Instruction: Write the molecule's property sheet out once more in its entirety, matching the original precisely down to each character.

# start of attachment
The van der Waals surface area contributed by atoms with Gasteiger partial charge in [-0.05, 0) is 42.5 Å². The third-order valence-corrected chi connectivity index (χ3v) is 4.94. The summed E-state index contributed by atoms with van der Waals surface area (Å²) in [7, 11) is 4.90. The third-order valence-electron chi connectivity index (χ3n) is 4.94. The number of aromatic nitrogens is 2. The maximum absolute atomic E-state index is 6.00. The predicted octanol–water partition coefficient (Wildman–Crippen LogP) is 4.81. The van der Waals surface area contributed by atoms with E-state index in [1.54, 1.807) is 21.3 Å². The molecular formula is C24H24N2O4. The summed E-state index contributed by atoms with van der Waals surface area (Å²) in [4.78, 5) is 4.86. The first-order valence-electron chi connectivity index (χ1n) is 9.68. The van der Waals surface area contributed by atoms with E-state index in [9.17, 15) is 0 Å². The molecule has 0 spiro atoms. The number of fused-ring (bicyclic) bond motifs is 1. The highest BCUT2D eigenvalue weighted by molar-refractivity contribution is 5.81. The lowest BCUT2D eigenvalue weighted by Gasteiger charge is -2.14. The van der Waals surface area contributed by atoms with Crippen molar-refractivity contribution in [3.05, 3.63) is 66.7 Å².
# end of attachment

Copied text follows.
The van der Waals surface area contributed by atoms with Gasteiger partial charge in [-0.05, 0) is 42.5 Å². The third-order valence-corrected chi connectivity index (χ3v) is 4.94. The summed E-state index contributed by atoms with van der Waals surface area (Å²) in [7, 11) is 4.90. The third-order valence-electron chi connectivity index (χ3n) is 4.94. The number of aromatic nitrogens is 2. The maximum absolute atomic E-state index is 6.00. The predicted octanol–water partition coefficient (Wildman–Crippen LogP) is 4.81. The van der Waals surface area contributed by atoms with E-state index in [1.54, 1.807) is 21.3 Å². The molecular formula is C24H24N2O4. The summed E-state index contributed by atoms with van der Waals surface area (Å²) in [4.78, 5) is 4.86. The first-order valence-electron chi connectivity index (χ1n) is 9.68. The van der Waals surface area contributed by atoms with E-state index in [9.17, 15) is 0 Å². The molecule has 0 spiro atoms. The number of fused-ring (bicyclic) bond motifs is 1. The highest BCUT2D eigenvalue weighted by molar-refractivity contribution is 5.81. The lowest BCUT2D eigenvalue weighted by Gasteiger charge is -2.14. The van der Waals surface area contributed by atoms with Crippen molar-refractivity contribution in [3.05, 3.63) is 66.7 Å².